On our anniversary day in September, we enjoyed Kaiseki-ryori (会席料理) at “Michiba” in Ginza. The food was absolutely fabulous and we were super full after the dinner, though the each serving was actually quite small.
For those who are wondering “What is Kaiseki?”, Kaiseki was served for haiku poets during a Haiku gathering in the old days and refers now to the Japanese course meal served for a banquet. Kaiseki usually consists of an appetizer (Sakizuke-先付け), soup (Wanmono-椀物), Sashimi (Mukouzuke-向付), grilled dish (Hachizakana-鉢肴), simmered dish (Shiizakana-強肴), rice (Shokuji-食事) and dessert (Mizugashi-水菓子). This is of course just a template and the menu really depends on the chef. It could for example have pickled dish or fried dish as well.
Now, let me go through what we had at Michiba!
We were served this beautiful plate as an appetizer. It tasted as good as it looks! I am generally not much fan of salmon eggs (the one in the middle), but apparently it tastes nice when served in a steamed egg custard (Chawanmushi-茶碗蒸し).
We had two choices for the next dish. So we decided to take one each.
Victor tried turtle for the first time. He was excited to learn that it gives you an energy boost.
When you eat Dobin-Mushi, you first pour the soup into a small cup, which looks like a sake cup, and drink the soup like a cup of tea. Afterwards, you open the tea pot and finish the ingredients. I very much enjoyed the nice scent of Matsutake. But be aware that some of those who are unfamiliar with Matsutake say that it smells like used socks.
Well, I guess there is no need to explain how delicious fresh sashimi is. And if you wonder what kind of fish those are, I will simply tell you that being a Japanese does not equal being a fish expert.
The next dish was super interesting. This is a tofu with shrimp and scallop on seaweed grilled on a stone. I know many westerners are not fan of tofu because of its texture and tastelessness, but this is nothing like the tofu you know of. It is filled with great savor.
As we are on the half way of the course, we had a nice break with a little piece of sea bream wrapped in tofu skin.
For the next dish, we had five choices and I chose to have a stone-steamed Japanese beef.
Victor says that he would never dare to eat a meat this raw outside of Japan. As Japanese cherish the taste of ingredients, many prefer to eat everything as raw as it can be. Especially when it comes to a good beef, chefs always recommend it raw because, well, it is how you taste the REAL taste of beef. I know that some of you might be afraid of food poisoning, but I humbly request that you risk your life to really respect the life of the cow.
Victor chose to have a whole head of fish. Eating a whole head could be challenging mentally and PHYSICALLY for those who are not familiar. It is really hard to remove bones and pick meat with chopsticks sometimes even for a Japanese. When you finally finish the hard part, you get to appreciate the fish (Well, the head of it).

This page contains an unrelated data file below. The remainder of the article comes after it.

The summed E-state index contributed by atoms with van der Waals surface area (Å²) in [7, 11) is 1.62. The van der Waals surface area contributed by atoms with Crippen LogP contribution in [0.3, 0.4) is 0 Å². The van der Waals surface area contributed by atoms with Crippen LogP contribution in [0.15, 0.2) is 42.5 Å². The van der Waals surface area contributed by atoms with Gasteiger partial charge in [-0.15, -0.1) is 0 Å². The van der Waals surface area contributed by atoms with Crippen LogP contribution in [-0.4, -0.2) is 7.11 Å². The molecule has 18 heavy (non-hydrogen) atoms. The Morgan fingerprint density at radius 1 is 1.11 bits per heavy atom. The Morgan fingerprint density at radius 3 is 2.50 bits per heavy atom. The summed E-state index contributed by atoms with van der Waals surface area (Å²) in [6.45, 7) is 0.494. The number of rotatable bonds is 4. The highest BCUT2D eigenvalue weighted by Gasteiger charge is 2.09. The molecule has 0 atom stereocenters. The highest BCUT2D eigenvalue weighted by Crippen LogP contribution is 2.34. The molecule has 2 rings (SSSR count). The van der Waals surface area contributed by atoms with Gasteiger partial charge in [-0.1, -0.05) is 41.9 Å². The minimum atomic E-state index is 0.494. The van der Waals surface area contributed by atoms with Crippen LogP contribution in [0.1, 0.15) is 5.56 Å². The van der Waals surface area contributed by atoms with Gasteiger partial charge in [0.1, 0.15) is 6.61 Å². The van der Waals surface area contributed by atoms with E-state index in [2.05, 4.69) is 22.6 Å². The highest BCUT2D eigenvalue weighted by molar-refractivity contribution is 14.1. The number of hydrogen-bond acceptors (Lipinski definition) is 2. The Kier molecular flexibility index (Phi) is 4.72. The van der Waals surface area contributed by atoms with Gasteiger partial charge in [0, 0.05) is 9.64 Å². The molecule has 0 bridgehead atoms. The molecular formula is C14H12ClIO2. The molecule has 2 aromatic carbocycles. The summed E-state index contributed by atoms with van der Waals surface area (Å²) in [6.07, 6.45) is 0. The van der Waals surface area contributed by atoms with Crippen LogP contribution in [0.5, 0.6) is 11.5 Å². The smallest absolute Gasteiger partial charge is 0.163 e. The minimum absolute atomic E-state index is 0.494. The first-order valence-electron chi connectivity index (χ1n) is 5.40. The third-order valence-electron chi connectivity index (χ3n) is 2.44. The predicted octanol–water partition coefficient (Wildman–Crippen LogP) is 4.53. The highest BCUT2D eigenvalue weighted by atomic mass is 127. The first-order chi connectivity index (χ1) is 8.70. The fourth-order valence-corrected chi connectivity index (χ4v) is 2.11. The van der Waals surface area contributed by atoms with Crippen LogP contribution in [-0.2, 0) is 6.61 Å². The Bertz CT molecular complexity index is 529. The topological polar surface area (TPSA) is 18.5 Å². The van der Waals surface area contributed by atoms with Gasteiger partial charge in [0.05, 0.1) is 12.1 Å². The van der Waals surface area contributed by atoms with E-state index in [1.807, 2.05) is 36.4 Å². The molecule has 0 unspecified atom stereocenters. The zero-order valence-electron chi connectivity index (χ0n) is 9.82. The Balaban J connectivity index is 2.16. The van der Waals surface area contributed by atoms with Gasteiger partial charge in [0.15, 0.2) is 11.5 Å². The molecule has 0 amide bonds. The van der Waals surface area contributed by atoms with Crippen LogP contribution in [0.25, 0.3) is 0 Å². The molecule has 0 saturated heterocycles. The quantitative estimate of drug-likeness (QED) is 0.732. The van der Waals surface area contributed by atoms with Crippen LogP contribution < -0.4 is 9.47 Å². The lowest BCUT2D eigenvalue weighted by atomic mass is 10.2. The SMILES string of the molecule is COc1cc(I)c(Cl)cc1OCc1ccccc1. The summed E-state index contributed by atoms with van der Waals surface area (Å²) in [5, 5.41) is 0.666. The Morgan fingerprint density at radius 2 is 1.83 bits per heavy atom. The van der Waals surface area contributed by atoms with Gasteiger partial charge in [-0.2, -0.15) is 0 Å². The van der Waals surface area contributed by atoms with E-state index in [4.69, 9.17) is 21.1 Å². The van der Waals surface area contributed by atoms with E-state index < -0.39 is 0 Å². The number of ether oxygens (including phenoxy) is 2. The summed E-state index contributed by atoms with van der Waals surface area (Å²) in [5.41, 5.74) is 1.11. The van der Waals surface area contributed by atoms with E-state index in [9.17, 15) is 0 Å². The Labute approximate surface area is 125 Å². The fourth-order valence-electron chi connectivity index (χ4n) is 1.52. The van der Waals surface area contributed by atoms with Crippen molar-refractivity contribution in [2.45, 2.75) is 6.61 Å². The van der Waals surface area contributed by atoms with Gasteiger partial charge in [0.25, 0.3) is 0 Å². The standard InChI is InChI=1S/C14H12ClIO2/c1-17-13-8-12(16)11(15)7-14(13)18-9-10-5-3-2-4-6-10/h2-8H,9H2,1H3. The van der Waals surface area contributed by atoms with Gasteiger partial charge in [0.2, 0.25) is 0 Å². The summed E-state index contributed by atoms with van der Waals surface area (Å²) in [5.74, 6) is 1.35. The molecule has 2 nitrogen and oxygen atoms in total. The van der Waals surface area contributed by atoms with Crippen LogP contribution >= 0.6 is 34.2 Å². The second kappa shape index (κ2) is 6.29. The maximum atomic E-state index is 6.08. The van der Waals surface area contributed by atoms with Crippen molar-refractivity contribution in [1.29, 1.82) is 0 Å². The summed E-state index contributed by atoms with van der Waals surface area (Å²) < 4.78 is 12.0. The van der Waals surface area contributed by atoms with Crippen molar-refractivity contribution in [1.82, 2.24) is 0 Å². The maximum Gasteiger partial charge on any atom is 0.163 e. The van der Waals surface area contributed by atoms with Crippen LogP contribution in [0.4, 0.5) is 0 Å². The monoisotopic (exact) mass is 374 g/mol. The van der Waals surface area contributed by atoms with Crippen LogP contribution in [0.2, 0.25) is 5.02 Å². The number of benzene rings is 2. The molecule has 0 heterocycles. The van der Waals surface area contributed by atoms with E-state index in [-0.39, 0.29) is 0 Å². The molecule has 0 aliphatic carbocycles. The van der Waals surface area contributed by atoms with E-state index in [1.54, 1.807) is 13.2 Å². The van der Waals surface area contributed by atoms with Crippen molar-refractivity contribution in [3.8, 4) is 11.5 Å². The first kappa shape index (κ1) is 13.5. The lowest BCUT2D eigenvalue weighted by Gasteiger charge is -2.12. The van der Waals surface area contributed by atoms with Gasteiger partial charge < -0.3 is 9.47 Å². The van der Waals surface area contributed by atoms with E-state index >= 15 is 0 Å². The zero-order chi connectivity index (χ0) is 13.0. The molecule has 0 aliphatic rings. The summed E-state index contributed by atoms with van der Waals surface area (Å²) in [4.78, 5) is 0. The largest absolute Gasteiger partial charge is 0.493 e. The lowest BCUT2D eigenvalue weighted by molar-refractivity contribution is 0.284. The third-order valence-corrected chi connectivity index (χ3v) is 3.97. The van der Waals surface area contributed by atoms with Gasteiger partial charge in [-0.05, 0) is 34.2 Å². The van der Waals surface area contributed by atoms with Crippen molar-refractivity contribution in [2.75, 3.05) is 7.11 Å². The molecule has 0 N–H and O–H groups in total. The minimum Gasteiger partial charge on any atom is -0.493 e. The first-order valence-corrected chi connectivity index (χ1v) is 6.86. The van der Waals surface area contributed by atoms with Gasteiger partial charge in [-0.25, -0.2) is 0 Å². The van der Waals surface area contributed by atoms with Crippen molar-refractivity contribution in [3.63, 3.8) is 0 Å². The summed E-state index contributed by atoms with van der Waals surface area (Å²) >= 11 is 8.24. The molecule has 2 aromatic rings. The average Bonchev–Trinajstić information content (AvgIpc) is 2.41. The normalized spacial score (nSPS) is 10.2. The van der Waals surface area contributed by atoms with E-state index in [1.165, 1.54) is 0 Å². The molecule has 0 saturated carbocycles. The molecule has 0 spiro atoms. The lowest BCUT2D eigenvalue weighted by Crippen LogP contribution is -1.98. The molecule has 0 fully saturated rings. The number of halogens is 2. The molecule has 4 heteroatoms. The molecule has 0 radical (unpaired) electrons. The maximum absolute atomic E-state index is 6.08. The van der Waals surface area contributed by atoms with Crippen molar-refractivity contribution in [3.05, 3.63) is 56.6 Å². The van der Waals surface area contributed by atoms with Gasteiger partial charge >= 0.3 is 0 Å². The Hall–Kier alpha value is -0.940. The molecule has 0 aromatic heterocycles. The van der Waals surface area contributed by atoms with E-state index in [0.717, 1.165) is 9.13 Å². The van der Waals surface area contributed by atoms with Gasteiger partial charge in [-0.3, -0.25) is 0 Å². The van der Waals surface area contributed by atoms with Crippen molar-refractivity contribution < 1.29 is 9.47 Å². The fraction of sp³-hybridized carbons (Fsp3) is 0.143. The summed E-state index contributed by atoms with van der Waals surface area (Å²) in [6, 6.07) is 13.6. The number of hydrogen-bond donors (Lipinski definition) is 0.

For the last dish before dessert, I chose this healthy congee out of 5 choices. It really warms up your abused stomach.
Victor chose curry udon with an excitement to see how the usually cheap food will be served at this luxurious restaurant. The udon noodle was Sanuki udon which is much thinner than usual udon. The fact that my grandpa only eats Sanuki udon and never a usual udon proves its savor.
To finish up the course, we’ve got a chestnut sweet and fig jelly served with yogurt source. This dessert is honestly nothing special, but this light dessert is fitting after such a huge course menu. When you calm yourself with a sip of Matcha , you are through with this delicious journey. Though it’s no fun when you have to pay in the end, the journey toward the end is full of experiences.
If you are fan of Sake like Victor, they also have wide range of Sake for you to try.
For those interested in Japanese cuisine, here’s a little trivia. There are three types of Japanese authentic cuisine; Kaiseki-ryori (懐石料理), Kaiseki-ryori (会席料理) and Honzen-ryori (本膳料理). They all use seasonal ingredients and similar in many ways, but they are indeed all different. Honzen-ryori is the oldest style which started during Muromachi period (1336-1573) and is very formal with many rules to follow, but it is nearly obsolete and found only at weddings and funerals. Both Kaiseki have developed from Hozen-ryori for different purposes. Kaiseki written as 懐石 is for tea ceremony and the main purpose is to avoid drinking strong Matcha tea with empty stomach because it might make you feel sick. Therefore, the menu starts with little rice and the overall quantity is small. Kaiseki-ryori written as 会席 is the one we had at Michiba. This one is basically for enjoying Sake. If you still cannot stop confusing the two Kaiseki-ryori, don’t worry: many Japanese confuse them too. What’s important is that some smart Japanese has created delicious healthy cuisine for you to enjoy.
As you can see from the pictures above, Kaiseki includes many dishes which are super uncommon in the West. You get for example the entire head of a fish which might be creepy for some westerners. The seasoning is also quite simple because it focuses on the taste of ingredients and you might find it tasteless if you are used to dishes with gravy and the like. To be honest, I know quite a few westerners who didn’t really enjoy the food. Besides, Kaiseki is usually quite pricy. However, if you are willing to try something very unfamiliar or you are tired of greasy hamburgers, Kaiseki is definitely worth a try.
In case you are interested, here’s a link to the restaurant presented above: http://www.kaishoku-michiba.jp